How to Squeeze the Humanities 101: The Case of Mark Bauerlein

(Crossposted at Arcade.) Mark Bauerlein--author of The Dumbest Generation: How the Digital Age Stupefies Young Americans and Jeopardizes Our Future (Or, Don't Trust Anyone Under 30) and Literary Theory: An Autopsy--recently released a widely discussed study called "Literary Research: Cost and Impacts" for the Center for College Affordability and Productivity. This short study concludes that [...]

Biological Universals as Authenticity, or, What’s the Matter with Steven Pinker?

(Crossposted at Arcade.) In a fascinating parable, "A Story In Two Parts, With An Ending Yet To Be Written," posted on the National Humanities Center's On the Human Web site, Paula Moya tells the tale of a researcher named Kitayama who travels from the land of Interdependence to the land of Independence, conducts research into [...]

The End of Ideology (Critique)?

(Crossposted at Arcade.) I. In The Sublime Object of Ideology, Slavoj Žižek famously lays out his analysis of claims that we* find ourselves in a postideological age. Žižek doesn't exactly mean "postideological" in the sense of Daniel Bell or Francis Fukuyama. For Bell or Fukuyama, postideology is characterized by the rise of technocracy, the transformation of [...]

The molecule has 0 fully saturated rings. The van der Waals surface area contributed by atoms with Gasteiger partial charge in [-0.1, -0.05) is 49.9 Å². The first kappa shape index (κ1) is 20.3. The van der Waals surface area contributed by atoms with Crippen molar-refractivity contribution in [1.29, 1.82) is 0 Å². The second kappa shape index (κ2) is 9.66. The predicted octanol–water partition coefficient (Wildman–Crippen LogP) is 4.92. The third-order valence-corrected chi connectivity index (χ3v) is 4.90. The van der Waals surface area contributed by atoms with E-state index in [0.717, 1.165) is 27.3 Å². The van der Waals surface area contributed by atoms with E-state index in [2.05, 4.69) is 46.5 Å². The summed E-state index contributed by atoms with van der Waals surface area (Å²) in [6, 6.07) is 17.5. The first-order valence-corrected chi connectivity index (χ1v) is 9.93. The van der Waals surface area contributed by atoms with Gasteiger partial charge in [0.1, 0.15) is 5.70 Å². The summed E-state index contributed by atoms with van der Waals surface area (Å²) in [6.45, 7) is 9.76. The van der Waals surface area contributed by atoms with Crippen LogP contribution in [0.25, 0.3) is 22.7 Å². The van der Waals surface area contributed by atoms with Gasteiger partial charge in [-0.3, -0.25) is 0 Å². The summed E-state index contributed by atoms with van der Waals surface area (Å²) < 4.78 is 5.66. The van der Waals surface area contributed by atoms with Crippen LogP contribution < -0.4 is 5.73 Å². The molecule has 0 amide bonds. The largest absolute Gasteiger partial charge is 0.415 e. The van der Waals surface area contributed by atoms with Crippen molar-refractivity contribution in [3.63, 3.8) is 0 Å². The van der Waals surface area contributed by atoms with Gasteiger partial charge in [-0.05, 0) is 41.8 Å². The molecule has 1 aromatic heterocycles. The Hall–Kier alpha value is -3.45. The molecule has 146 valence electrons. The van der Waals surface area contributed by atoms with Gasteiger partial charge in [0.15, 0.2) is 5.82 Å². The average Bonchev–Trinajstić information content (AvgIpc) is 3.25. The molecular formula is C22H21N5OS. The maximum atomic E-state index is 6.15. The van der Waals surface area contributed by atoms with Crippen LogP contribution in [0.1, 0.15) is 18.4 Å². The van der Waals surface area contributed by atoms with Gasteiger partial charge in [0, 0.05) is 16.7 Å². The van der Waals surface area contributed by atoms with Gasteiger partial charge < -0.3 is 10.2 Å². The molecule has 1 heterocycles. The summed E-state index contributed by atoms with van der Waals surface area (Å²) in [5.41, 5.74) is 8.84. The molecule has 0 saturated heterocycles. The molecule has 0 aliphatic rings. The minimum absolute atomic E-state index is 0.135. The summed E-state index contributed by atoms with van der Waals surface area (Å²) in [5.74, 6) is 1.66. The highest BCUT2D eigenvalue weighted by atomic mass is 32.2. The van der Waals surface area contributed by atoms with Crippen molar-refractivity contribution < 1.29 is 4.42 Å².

13 Ways of Looking at “Pac-Man”

(Crossposted at Arcade.) January was apparently Andrew Ross month over at Dissent.  Two articles, Jeffrey J. Williams's "How to be an Intellectual: The Cases of Richard Rorty and Andrew Ross" (in the Winter 2011 issue of the magazine) and Kevin Mattson's "Cult Stud Mugged" (an online original), track Ross's evolution from a so-called cult-stud into someone [...]

The Postironic Art of Charlie Kaufman

(Crossposted from Arcade.) I'd like to point my loyal readers to the amazing introduction Charlie Kaufman wrote for Synecdoche, New York: The Shooting Script, which is available over at The Rumpus. I would summarize the introduction and analyze it -- I am almost unable to resist the temptation -- but to do so would ruin the [...]

Infinite Summer and New Models of Online Scholarship

(Crossposted at Arcade.) I'd like to use my bloggy pulpit to draw your attention to a draft of Kathleen Fitzpatrick's essay, "Infinite Summer: Reading the Social Network," which discusses the origin and signifiance of an online effort to read Infinite Jest the summer after David Foster Wallace's suicide. This essay is destined to become part [...]

Zadie Smith, Facebook, and the Game Layer

(Crossposted at Arcade.) In the New York Review of Books, Zadie Smith has written an interesting review of Aaron Sorkin's The Social Network that doubles as a critique of Facebook.  Smith rhetorically positions herself as a sort of luddite or dinosaur, a defender of what she calls "Person 1.0" against the debasements wrought upon -- [...]